Leibniz, one of the co-inventors of infinitesimal calculus, speculated widely about infinite numbers and their use in mathematics. To Leibniz, both infinitesimals and infinite quantities were ideal entities, not of the same nature as appreciable quantities, but enjoying the same properties in accordance with the law of continuity.[8][9]

#### Real analysis

In real analysis, the symbol ${\displaystyle \infty }$, called "infinity", is used to denote an unbounded limit.[10] ${\displaystyle x\rightarrow \infty }$ means that x grows without bound, and ${\displaystyle x\to -\infty }$ means the value of x is decreasing without bound. If f(t) ≥ 0 for every t, then[11]

Infinity is also used to describe infinite series:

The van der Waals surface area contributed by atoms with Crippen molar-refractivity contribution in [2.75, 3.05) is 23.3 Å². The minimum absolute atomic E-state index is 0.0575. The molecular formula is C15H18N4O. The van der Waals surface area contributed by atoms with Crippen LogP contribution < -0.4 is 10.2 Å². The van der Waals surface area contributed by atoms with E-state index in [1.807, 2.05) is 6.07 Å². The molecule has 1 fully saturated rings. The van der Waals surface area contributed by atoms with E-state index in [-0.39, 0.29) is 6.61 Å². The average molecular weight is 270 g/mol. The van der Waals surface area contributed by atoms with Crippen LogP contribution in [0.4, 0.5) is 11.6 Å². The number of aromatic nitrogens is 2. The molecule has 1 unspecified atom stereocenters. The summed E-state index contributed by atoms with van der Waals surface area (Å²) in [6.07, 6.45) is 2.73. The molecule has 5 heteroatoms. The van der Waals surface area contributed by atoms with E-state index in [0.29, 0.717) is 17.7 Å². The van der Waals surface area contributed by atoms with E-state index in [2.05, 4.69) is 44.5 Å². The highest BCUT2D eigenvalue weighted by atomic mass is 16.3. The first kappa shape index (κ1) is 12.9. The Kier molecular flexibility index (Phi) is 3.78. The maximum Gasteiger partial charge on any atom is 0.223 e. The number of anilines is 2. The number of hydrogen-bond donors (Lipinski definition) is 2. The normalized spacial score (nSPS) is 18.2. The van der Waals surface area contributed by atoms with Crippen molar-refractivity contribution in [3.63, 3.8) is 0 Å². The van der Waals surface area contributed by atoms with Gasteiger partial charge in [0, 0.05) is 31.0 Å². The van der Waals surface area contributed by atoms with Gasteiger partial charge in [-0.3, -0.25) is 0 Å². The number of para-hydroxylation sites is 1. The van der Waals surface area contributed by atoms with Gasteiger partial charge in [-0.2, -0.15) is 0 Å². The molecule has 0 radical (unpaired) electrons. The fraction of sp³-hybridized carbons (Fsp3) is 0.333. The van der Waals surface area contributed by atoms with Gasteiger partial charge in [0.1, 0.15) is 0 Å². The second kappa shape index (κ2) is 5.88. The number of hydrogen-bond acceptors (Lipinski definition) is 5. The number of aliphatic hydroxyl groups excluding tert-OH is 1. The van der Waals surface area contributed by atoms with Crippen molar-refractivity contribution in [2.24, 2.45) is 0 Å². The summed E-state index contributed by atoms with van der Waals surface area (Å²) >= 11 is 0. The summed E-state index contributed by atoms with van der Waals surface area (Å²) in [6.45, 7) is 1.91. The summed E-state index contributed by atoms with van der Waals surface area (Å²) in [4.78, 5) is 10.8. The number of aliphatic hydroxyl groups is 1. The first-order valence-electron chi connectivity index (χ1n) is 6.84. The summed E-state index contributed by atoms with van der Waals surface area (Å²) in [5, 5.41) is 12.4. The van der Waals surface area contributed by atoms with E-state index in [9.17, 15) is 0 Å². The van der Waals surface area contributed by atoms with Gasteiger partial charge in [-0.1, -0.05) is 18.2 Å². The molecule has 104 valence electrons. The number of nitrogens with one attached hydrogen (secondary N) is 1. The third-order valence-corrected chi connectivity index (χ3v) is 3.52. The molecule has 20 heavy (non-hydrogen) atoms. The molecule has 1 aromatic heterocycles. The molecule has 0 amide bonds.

The practice of refusing infinite values for measurable quantities does not come from a priori or ideological motivations, but rather from more methodological and pragmatic motivations.{{ safesubst:#invoke:Unsubst||date=__DATE__ |$B= {{#invoke:Category handler|main}}{{#invoke:Category handler|main}}[citation needed] }} One of the needs of any physical and scientific theory is to give usable formulas that correspond to or at least approximate reality. As an example if any object of infinite gravitational mass were to exist, any usage of the formula to calculate the gravitational force would lead to an infinite result, which would be of no benefit since the result would be always the same regardless of the position and the mass of the other object. The formula would be useful neither to compute the force between two objects of finite mass nor to compute their motions. If an infinite mass object were to exist, any object of finite mass would be attracted with infinite force (and hence acceleration) by the infinite mass object, which is not what we can observe in reality. Sometimes infinite result of a physical quantity may mean that the theory being used to compute the result may be approaching the point where it fails. This may help to indicate the limitations of a theory. This point of view does not mean that infinity cannot be used in physics. For convenience's sake, calculations, equations, theories and approximations often use infinite series, unbounded functions, etc., and may involve infinite quantities. Physicists however require that the end result be physically meaningful. In quantum field theory infinities arise which need to be interpreted in such a way as to lead to a physically meaningful result, a process called renormalization. However, there are some theoretical circumstances where the end result is infinity. One example is the singularity in the description of black holes. Some solutions of the equations of the general theory of relativity allow for finite mass distributions of zero size, and thus infinite density. This is an example of what is called a mathematical singularity, or a point where a physical theory breaks down. This does not necessarily mean that physical infinities exist; it may mean simply that the theory is incapable of describing the situation properly. Two other examples occur in inverse-square force laws of the gravitational force equation of Newtonian gravity and Coulomb's law of electrostatics. At r=0 these equations evaluate to infinities. ### Cosmology {{ safesubst:#invoke:Unsubst||$N=Update |date=__DATE__ |$B= Template:Main other }} In 1584, the Italian philosopher and astronomer Giordano Bruno proposed an unbounded universe in On the Infinite Universe and Worlds: "Innumerable suns exist; innumerable earths revolve around these suns in a manner similar to the way the seven planets revolve around our sun. Living beings inhabit these worlds." Cosmologists have long sought to discover whether infinity exists in our physical universe: Are there an infinite number of stars? Does the universe have infinite volume? Does space "go on forever"? This is an open question of cosmology. Note that the question of being infinite is logically separate from the question of having boundaries. The two-dimensional surface of the Earth, for example, is finite, yet has no edge. By travelling in a straight line one will eventually return to the exact spot one started from. The universe, at least in principle, might have a similar topology. If so, one might eventually return to one's starting point after travelling in a straight line through the universe for long enough. If, on the other hand, the universe were not curved like a sphere but had a flat topology, it could be both unbounded and infinite. The curvature of the universe can be measured through multipole moments in the spectrum of the cosmic background radiation. As to date, analysis of the radiation patterns recorded by the WMAP spacecraft hints that the universe has a flat topology. This would be consistent with an infinite physical universe. {{ safesubst:#invoke:Unsubst||date=__DATE__ |$B= {{#invoke:Category handler|main}}{{#invoke:Category handler|main}}[citation needed] }}